Stronger strains of the psychoactive drug Spice are hitting the streets, according to emergency services speaking to the BBC.

    The former legal high is now a banned substance and leaves users in a "zombie-like" state. It's hit prisons and homeless people particularly hard - with emergency services saying they're trying to find new ways of dealing with the problem. The new strain is being called Superspice.

    Ron Hogg, the Police, Crime and Victims' Commissioner for Durham, told us earlier it's time for the government to look again at drugs policy in the UK.

    "The operation has been driven underground and the drug is now easily accessible to street dealers, which is why homeless people are people targeted," he said.

    "Let's have a debate about where we are and what we are doing. Who controls the market? It's organised crime."

    Packet of Spice
  6. Bradley Lowery Foundation outlines aims for the charity

    Anna Snowdon

    BBC Tees Reporter

    A post on Bradley Lowery's Facebook page has outlined the aims for The Bradley Lowery Foundation.

    Bradley Lowery

    The post outlines the foundation's seven criteria, from providing families help with fundraising campaigns to giving grants.

    The application for the Bradley Lowery Foundation has been submitted. The family are currently awaiting a response from the The Charity Commission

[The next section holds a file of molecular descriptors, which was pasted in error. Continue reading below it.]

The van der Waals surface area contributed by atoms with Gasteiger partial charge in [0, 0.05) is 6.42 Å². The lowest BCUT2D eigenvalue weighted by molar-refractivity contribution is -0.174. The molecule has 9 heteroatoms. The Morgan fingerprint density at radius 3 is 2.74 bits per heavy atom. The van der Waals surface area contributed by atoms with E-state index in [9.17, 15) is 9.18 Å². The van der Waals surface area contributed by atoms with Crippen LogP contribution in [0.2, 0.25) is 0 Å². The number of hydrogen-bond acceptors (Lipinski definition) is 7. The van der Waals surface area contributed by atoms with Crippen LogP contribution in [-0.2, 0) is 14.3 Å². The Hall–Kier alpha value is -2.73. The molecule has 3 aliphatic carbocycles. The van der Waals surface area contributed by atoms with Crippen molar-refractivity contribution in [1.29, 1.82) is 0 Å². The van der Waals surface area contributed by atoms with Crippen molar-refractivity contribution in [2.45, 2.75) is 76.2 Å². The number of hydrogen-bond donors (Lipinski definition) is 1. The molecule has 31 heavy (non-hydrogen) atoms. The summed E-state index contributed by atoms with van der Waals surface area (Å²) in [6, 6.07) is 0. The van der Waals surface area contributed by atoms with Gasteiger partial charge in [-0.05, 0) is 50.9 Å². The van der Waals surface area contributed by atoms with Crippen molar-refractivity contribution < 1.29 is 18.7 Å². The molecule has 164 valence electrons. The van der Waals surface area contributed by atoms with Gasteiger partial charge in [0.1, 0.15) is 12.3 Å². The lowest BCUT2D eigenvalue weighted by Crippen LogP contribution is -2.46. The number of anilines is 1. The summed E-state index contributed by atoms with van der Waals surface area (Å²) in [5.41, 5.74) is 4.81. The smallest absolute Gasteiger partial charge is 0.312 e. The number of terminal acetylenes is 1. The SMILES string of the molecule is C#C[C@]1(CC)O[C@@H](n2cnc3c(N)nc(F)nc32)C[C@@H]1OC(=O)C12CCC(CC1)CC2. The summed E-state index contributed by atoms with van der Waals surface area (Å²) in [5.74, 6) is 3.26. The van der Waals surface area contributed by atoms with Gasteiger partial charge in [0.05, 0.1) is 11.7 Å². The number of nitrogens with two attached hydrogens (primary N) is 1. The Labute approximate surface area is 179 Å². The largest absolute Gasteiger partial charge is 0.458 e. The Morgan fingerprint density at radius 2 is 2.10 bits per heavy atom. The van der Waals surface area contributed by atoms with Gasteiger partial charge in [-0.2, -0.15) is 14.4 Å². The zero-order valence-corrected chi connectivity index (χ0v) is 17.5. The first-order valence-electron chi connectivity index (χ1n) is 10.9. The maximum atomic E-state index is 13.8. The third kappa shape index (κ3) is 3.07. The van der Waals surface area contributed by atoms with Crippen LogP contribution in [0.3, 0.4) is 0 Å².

7. Police dog retires after nine years of service

    Anna Snowdon

    BBC Tees Reporter

    He's been in the service for almost nine years, and now police dog Ben is putting his paws up for retirement.

    Ben with students from Tudhoe Colliery Primary School
    Image caption: Ben with students from Tudhoe Colliery Primary School

    Ben is one half of the Durham Police dog duo, Jet and Ben. They have worked with thousands of school children, educating them on issues like 'stranger danger' and internet safety.

    The hunt is now on to find a new puppy to recruit after Ben leaves the force.

    Quote Message: We will be very sad to see him go but we wish him well in his retirement. I’m sure he will enjoy chilling out and relaxing with his new family.” from PCSO Claire Kerr Ben's handler
    PCSO Claire KerrBen's handler
  8. Appeal to help find missing woman

    Anna Snowdon

    BBC Tees Reporter

    Durham Police are appealing for help to find Linda Keating from County Durham.